Posts Tagged ‘Minnesota’
Last week, the Department of Education announced a new round of Promise Neighborhood funding, including some new planning grants as well as the first implementation grants. The New America Foundation’s Early Ed Watch has all the background. The implementation grants went to organizations in Buffalo; Hayward, California; San Antonio, rural Kentucky, and Minneapolis. (Sondra Samuels, the C.E.O. of the Northside Achievement Zone, the Minneapolis group that was awarded an implementation grant, is pictured above.)
Two recent broadcast/podcast interviews about my article in the New York Times Magazine on character education at KIPP and Riverdale. On the American RadioWorks weekly podcast about education, I talked about the article with Stephen Smith, the host of the podcast. Audio here.
And on Minnesota Public Radio’s morning show, David Levin of KIPP and author David Shenk discussed the article and KIPP’s approach to character. Audio here.
1. In Winston-Salem, N.C., more than 25 non-profit agencies have come together to form the Promise Neighborhood Community Collaborative in order to create a Promise Neighborhood in the Ibraham school district. According to this article in Yes! Weekly, “Whatever It Takes” helped inspire the project:
Lee Koch, principal of Prince Ibraham Elementary School, said it was Tough’s book that first inspired community leaders in Winston-Salem to look into the possibility of identifying one neighborhood as a potential Promise Neighborhood.
2. In Kinston, N.C., community leaders have joined forces with faculty and graduate students from the University of North Carolina’s Community-Campus Partnership to create the Kinston Promise Neighborhood. According to this article in ENC Today, the neighborhood will cover 81 blocks in the city’s East Kinston and Mitchelltown neighborhoods.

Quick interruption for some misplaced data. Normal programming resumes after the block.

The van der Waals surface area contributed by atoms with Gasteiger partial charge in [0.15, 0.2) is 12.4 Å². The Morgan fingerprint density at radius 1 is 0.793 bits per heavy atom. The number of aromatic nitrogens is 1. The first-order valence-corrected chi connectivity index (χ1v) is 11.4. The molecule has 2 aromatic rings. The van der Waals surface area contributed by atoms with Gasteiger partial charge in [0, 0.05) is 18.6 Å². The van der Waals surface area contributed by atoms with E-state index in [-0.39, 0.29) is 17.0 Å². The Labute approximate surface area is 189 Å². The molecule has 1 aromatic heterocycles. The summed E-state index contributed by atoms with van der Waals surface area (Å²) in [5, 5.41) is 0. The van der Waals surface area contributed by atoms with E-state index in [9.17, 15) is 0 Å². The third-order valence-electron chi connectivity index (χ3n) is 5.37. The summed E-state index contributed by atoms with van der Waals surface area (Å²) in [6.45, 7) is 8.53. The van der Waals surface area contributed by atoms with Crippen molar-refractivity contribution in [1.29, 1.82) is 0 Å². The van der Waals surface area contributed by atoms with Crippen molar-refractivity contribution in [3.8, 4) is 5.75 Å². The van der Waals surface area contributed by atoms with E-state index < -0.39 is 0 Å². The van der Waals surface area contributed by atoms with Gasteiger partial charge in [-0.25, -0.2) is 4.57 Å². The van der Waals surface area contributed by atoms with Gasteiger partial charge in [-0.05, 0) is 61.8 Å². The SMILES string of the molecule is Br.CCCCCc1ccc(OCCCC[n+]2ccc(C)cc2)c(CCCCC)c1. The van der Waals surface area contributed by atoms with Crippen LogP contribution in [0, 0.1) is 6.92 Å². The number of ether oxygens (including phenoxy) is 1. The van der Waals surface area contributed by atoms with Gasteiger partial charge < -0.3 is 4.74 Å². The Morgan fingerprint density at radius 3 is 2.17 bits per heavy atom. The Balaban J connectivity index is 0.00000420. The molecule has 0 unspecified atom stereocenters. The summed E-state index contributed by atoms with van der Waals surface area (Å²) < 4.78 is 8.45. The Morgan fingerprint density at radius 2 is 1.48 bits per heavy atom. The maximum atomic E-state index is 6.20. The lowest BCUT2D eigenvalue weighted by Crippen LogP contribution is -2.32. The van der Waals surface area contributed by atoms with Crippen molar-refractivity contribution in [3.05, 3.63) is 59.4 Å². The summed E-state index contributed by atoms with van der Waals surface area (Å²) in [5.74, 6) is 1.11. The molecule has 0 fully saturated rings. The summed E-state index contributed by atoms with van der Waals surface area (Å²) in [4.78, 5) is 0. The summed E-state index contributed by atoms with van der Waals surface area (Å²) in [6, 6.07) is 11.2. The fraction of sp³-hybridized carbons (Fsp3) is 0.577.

4. And in June, a reporter for Minnesota Public Radio filed this report on the 250-block St. Paul Promise Neighborhood, which “hopes to counteract the effects of poverty on children by creating a network of so-called ‘cradle-to-career’ services.”
More news stories about communities around the country using the example of the Harlem Children’s Zone to develop new strategies to help poor children succeed. In the Milwaukee Journal-Sentinel, an article about a new nonprofit working to rebuild that city’s Lindsay Heights neighborhood. From North Minneapolis comes news about the Northside Achievement Zone. There are two big initiatives in New Jersey, one in Newark, and one in Camden.
The name “Whatever It Takes” was taken from the title of a book by Paul Tough, an account of the Harlem Children’s Zone, a large-scale social service project that inundates children in New York City’s Harlem neighborhood with educational and health services aimed at turning them into college graduates. Following the Obama Administration’s announcement of the Promise Neighborhood grant in April, the U.S. Department of Education stated that the program would be based in part on the Harlem Children’s Zone model. Even so, Earnest and Johnson say that WIT is not intended to be a replication of that project.
Here’s a video from Athens, introduced by Michael Stipe:
June 30 was the deadline for groups applying for Promise Neighborhood planning grants, and according to this story in Youth Today, the department of education received 339 separate applications for the 20 grants. The department’s web site posted an interactive map showing where the applications came from. NPR did a story. And the Nonprofit Quarterly had some predictions:
Who is likely to get the Promise Neighborhoods designations? Potential applicants are sorting through their competitive advantages and disadvantages. Those with histories of foundation support and backing have something of a leg up in generating matching dollars, such as the Highline School District in and around Seattle, which boasts a decade of involvement from the Annie E. Casey Foundation’s Making Connections project. An impending Los Angeles County application boasts the involvement of a funders consortium including the California Endowment and the Annenberg Foundation. For the Dwight neighborhood of New Haven, Connecticut, long the focus of planning efforts over the years, the presence of Yale as a neighbor constitutes a level of institutional and technical credibility.